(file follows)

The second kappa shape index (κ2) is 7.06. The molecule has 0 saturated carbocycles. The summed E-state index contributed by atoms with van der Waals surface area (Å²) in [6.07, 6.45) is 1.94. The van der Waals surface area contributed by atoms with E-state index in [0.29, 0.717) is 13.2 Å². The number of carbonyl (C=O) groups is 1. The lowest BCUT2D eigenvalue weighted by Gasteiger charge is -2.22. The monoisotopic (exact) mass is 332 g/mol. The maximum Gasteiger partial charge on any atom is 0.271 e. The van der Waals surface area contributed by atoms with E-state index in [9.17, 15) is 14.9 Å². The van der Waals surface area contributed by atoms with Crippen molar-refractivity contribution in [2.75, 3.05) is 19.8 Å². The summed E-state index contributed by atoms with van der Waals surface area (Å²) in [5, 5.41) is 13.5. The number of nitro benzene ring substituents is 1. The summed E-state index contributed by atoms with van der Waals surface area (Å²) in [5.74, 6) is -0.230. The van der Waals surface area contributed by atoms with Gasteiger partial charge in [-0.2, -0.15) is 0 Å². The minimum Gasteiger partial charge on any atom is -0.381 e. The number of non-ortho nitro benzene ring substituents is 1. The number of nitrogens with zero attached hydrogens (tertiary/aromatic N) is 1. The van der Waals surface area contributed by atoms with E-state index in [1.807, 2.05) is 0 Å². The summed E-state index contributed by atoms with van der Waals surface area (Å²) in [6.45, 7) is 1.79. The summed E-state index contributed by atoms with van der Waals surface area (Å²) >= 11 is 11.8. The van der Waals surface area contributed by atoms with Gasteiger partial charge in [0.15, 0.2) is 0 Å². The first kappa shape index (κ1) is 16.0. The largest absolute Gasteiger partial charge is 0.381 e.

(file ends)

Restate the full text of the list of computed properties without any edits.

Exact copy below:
The second kappa shape index (κ2) is 7.06. The molecule has 0 saturated carbocycles. The summed E-state index contributed by atoms with van der Waals surface area (Å²) in [6.07, 6.45) is 1.94. The van der Waals surface area contributed by atoms with E-state index in [0.29, 0.717) is 13.2 Å². The number of carbonyl (C=O) groups is 1. The lowest BCUT2D eigenvalue weighted by Gasteiger charge is -2.22. The monoisotopic (exact) mass is 332 g/mol. The maximum Gasteiger partial charge on any atom is 0.271 e. The van der Waals surface area contributed by atoms with E-state index in [9.17, 15) is 14.9 Å². The van der Waals surface area contributed by atoms with Crippen molar-refractivity contribution in [2.75, 3.05) is 19.8 Å². The summed E-state index contributed by atoms with van der Waals surface area (Å²) in [5, 5.41) is 13.5. The number of nitro benzene ring substituents is 1. The summed E-state index contributed by atoms with van der Waals surface area (Å²) in [5.74, 6) is -0.230. The van der Waals surface area contributed by atoms with Gasteiger partial charge in [-0.2, -0.15) is 0 Å². The minimum Gasteiger partial charge on any atom is -0.381 e. The number of non-ortho nitro benzene ring substituents is 1. The number of nitrogens with zero attached hydrogens (tertiary/aromatic N) is 1. The van der Waals surface area contributed by atoms with E-state index in [1.807, 2.05) is 0 Å². The summed E-state index contributed by atoms with van der Waals surface area (Å²) in [6.45, 7) is 1.79. The summed E-state index contributed by atoms with van der Waals surface area (Å²) >= 11 is 11.8. The van der Waals surface area contributed by atoms with Gasteiger partial charge in [0.15, 0.2) is 0 Å². The first kappa shape index (κ1) is 16.0. The largest absolute Gasteiger partial charge is 0.381 e.